The Asian Development Bank called for the continuous development of public transportation systems in the Asia-Pacific region amid the coronavirus disease 2019 pandemic, foreseeing that the impact of the health crisis will be felt for years.
During the opening session of the Asia and the Pacific Transport Forum 2020, ADB president Masatsugu Asakawa said urban transportation in the region’s cities struggle to adapt in terms of financial sustainability and the new requirements for safety amid the pandemic.
“The pandemic has dealt the transport sector a massive blow that will be felt for years. Urban public transport is struggling to adapt, as enforced travel restrictions, coupled with reluctance to travel on crowded systems, contribute to sharply reduced demand,” said Asakawa.
At the same time, many public transport issues that existed before the pandemic still require action, particularly on infrastructure, road safety, and challenges in freight and public systems.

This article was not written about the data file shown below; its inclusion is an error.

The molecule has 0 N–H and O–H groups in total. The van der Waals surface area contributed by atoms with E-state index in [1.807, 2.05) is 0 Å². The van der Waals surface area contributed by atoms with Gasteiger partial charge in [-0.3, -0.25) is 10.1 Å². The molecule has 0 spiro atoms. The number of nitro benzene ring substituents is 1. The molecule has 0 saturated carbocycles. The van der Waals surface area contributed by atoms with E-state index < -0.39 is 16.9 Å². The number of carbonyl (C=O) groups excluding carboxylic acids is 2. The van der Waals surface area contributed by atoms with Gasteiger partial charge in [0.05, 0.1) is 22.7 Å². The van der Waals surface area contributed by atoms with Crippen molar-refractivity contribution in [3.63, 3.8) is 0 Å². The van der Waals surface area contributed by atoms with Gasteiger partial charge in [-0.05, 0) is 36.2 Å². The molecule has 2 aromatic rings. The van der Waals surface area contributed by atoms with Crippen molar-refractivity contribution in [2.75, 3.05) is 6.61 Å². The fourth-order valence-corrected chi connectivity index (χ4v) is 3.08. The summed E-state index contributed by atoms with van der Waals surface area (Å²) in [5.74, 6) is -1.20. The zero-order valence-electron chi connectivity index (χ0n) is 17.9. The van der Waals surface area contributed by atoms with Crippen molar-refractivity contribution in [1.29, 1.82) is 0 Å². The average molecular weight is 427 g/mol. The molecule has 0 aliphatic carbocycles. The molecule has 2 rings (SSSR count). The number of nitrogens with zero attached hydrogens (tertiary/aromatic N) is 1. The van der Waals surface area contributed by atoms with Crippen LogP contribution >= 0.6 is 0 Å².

“To achieve a sustainable recovery, we need to take a holistic approach to rebuilding economies and transport systems,” said Asakawa.
He stressed the need to address the dramatic changes in the mobility of people for work and study, and to provide cost-effective transportation options for low income people. “While many will choose to continue working from home, there are millions who do not have this option. Many of them will be dependent on public transportation to go to work or school. The pandemic will also widen income disparities and force large numbers of people to fall back into poverty,” he added.
For countries with outdated and already struggling public transportation sectors such as the Philippines, the challenges will be numerous. Issues like safety, not only from pandemics, but natural disasters and accidents; have to be addressed. The greening of public transport via electric and non-motorized vehicles also has to be fast tracked. Promoting walking and cycling in our cities has be given serious consideration and made part of urban planning efforts.
Our government officials, especially those whose jobs involve the improvement and maintenance of public transport systems, if they exist, need to be on their game as our towns and cities slowly wait for recovery to come. The pandemic may have changed the way we will all be working, studying and living for the next few years but it also presents an opportunity to improve existing systems that had already been on the brink of collapse even before COVID-19 became part of our lives.*